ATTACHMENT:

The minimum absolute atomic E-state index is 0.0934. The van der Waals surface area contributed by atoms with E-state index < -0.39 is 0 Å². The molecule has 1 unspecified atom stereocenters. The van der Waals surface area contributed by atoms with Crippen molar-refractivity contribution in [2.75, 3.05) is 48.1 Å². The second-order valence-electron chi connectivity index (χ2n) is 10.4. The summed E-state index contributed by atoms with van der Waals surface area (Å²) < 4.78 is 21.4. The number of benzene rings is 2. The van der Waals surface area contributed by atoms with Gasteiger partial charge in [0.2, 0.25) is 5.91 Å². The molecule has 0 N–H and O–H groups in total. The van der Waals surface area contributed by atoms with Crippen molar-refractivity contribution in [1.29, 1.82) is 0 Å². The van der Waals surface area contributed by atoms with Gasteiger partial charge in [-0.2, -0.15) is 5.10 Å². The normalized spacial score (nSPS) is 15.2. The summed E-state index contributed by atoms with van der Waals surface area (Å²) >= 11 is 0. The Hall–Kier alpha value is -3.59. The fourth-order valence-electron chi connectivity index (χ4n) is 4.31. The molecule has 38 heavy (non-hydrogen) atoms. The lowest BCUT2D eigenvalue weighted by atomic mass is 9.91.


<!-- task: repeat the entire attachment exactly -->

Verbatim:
The minimum absolute atomic E-state index is 0.0934. The van der Waals surface area contributed by atoms with E-state index < -0.39 is 0 Å². The molecule has 1 unspecified atom stereocenters. The van der Waals surface area contributed by atoms with Crippen molar-refractivity contribution in [2.75, 3.05) is 48.1 Å². The second-order valence-electron chi connectivity index (χ2n) is 10.4. The summed E-state index contributed by atoms with van der Waals surface area (Å²) < 4.78 is 21.4. The number of benzene rings is 2. The van der Waals surface area contributed by atoms with Gasteiger partial charge in [0.2, 0.25) is 5.91 Å². The molecule has 0 N–H and O–H groups in total. The van der Waals surface area contributed by atoms with Crippen molar-refractivity contribution in [1.29, 1.82) is 0 Å². The van der Waals surface area contributed by atoms with Gasteiger partial charge in [-0.2, -0.15) is 5.10 Å². The normalized spacial score (nSPS) is 15.2. The summed E-state index contributed by atoms with van der Waals surface area (Å²) >= 11 is 0. The Hall–Kier alpha value is -3.59. The fourth-order valence-electron chi connectivity index (χ4n) is 4.31. The molecule has 38 heavy (non-hydrogen) atoms. The lowest BCUT2D eigenvalue weighted by atomic mass is 9.91.